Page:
Advertisement
YOU ARE HERE: LAT HomeCollections

IN BRIEF

Nonfiction

January 23, 1994|DICK RORABACK

NOAH'S GARDEN: Restoring the Ecology of Our Own Back Yard by Sara Stein (Houghton Mifflin: $21.95; 294 pp.) Workers of the 'burbs, unite! Lay down your leaf rakes. Muzzle your mowers. Kick back and pick up "Noah's Garden" by Sara Stein, a feisty, iconoclastic self-described "non-gardener" with the soul of Thoreau and the pen of a poet. Stein proposes to do for the back yard what the EPA cannot begin to accomplish nationally. Let things be, she says. Nature is a helluva lot smarter than we are. Leaves left on the ground break down into sustenance for shrubs and trees, which in turn feed and house bees and birds and beasties, which return the favor by spreading the seeds and pollen of the shrubs and trees, which . . . As for lawns, they're anachronisms, leftovers from the large estates whose vast, manicured greenswards simply declared: I'm rich enough to hire an army of gardeners. Meanwhile, all the critters that fueled the engines wouldn't be seen dead on a lawn--which they would be, exposed to predators. And we, in our wisdom, break our backs and our banks on pesticides, sprinklers, mulches, aerators, "whereas before, (nature) managed all these things itself"--and for free. Stein is no anarchist, encouraging us to let things go to pot. She loves flowers and grasses and butterflies. What she suggests is that we have "unplugged the connections" among our local flora and fauna, and that we hook them up again to the greater glory of the planet, no matter how small our holdings. "Fling wide the garden gate," she says, "loosen the land's aesthetic corset, let it be more blowsy and fecund, allow it to bed promiscuously with beasts and creatures of all sorts."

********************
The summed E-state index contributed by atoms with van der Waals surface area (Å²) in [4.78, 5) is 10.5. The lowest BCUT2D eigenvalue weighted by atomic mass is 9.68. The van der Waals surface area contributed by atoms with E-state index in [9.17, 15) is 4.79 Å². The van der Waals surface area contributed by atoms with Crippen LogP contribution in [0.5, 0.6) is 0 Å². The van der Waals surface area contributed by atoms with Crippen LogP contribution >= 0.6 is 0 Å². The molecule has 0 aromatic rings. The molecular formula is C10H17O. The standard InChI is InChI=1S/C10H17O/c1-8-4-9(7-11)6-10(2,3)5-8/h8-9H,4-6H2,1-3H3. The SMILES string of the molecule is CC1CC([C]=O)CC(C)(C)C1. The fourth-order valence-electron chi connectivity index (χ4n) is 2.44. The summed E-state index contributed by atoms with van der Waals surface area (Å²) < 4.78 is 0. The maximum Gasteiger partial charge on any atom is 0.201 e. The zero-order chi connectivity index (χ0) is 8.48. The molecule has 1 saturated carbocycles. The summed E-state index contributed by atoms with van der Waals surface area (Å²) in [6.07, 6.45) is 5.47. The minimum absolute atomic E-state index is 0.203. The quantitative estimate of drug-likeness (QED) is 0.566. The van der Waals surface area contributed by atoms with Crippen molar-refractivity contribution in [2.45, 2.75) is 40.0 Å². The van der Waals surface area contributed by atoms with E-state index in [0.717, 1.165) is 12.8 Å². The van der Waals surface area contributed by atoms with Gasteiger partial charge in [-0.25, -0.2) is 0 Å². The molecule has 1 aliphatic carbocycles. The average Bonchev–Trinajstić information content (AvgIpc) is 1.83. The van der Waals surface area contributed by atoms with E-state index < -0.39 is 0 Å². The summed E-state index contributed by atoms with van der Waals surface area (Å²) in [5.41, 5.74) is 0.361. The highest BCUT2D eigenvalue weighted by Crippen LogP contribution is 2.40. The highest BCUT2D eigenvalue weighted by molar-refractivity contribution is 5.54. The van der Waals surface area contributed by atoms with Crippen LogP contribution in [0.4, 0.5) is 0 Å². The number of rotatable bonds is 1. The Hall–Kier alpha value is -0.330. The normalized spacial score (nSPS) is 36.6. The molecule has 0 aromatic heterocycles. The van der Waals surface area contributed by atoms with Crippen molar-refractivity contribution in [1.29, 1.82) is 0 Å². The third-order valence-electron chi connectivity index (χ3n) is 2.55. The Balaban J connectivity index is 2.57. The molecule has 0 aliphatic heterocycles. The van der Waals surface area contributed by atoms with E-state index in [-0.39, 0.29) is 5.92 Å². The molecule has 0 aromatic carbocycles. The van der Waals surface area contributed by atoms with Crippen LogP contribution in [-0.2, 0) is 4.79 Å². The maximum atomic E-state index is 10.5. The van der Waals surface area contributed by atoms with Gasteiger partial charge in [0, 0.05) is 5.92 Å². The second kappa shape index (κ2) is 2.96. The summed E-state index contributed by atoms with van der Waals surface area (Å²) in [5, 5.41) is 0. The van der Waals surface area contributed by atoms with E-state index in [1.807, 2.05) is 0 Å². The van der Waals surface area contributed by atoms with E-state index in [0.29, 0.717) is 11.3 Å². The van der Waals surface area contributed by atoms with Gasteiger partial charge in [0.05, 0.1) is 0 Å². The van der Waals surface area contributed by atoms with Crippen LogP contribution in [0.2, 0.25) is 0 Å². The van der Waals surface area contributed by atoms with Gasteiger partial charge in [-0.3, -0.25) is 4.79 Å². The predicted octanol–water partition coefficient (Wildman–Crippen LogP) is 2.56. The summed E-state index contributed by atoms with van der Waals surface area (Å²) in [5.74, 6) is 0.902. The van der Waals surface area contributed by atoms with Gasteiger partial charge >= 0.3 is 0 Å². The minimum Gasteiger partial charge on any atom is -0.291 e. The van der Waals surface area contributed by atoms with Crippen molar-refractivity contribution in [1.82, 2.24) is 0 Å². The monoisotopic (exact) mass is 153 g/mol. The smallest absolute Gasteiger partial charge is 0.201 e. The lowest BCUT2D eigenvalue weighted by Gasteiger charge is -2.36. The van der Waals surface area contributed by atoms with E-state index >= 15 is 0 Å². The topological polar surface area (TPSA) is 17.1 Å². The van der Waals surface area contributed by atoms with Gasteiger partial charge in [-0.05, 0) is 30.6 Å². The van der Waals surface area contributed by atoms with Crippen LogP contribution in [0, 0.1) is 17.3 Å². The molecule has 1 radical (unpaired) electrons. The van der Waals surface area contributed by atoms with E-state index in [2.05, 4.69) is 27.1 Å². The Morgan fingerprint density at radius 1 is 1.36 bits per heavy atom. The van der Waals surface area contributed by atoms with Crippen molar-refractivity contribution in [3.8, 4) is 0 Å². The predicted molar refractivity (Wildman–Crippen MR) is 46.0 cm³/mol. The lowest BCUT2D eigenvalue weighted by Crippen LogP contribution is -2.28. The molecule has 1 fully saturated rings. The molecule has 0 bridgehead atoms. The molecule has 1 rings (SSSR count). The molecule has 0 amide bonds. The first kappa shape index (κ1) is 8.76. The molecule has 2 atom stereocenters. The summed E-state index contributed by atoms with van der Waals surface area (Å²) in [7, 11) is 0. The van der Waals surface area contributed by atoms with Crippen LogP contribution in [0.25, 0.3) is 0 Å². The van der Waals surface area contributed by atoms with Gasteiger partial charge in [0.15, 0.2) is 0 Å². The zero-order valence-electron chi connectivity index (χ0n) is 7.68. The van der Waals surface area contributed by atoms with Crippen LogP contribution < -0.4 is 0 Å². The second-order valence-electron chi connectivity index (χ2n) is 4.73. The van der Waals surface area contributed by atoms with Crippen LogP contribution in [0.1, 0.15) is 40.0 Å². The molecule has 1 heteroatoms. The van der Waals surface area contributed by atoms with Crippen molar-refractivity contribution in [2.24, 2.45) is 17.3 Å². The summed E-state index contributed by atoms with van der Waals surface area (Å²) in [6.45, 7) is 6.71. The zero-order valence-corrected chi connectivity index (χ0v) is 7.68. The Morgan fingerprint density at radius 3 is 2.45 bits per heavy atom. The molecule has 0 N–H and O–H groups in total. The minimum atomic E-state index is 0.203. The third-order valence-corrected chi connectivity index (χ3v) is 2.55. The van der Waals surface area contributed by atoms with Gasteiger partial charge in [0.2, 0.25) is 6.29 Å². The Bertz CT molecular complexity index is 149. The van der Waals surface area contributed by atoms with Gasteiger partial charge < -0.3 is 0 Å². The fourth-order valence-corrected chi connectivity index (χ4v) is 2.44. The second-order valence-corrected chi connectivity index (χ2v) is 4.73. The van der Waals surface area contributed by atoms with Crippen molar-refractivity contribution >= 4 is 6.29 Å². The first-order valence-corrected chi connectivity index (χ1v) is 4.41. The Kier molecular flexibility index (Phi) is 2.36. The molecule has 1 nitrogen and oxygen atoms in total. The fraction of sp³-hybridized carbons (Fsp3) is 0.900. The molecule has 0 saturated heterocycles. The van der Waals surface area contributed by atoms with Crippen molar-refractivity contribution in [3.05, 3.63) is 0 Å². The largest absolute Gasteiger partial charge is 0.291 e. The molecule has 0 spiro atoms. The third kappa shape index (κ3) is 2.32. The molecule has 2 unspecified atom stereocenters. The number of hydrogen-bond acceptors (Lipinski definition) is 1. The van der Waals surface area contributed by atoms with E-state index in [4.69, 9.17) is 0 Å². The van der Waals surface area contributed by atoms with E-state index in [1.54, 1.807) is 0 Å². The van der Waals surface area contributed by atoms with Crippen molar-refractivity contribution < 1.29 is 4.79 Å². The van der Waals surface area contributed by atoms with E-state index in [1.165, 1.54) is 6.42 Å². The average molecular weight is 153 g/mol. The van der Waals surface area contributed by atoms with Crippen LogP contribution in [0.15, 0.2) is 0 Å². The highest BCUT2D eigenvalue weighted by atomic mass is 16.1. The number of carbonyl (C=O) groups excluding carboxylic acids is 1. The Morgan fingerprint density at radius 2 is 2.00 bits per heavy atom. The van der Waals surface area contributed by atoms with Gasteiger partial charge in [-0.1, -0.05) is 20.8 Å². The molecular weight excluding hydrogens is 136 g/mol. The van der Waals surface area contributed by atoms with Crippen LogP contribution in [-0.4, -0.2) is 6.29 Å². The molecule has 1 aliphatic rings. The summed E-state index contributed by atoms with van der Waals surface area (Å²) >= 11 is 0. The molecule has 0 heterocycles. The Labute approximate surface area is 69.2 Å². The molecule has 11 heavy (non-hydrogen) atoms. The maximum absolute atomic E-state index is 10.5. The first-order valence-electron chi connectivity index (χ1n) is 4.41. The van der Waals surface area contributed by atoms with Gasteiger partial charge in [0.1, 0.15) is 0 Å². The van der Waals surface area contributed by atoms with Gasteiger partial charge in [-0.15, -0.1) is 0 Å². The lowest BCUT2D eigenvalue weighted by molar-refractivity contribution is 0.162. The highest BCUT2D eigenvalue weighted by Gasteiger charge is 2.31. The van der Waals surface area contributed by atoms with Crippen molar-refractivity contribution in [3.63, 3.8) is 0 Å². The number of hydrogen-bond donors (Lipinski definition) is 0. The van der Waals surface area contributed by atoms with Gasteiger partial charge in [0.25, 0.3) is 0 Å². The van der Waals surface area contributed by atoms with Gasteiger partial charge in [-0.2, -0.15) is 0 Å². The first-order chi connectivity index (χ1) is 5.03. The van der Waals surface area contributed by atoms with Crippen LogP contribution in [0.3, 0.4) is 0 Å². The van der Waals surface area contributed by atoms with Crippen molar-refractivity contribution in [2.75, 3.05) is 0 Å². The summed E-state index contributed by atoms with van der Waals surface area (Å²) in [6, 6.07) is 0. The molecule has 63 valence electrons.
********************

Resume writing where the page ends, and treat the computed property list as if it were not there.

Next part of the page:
Advertisement
Los Angeles Times Articles
|
|
|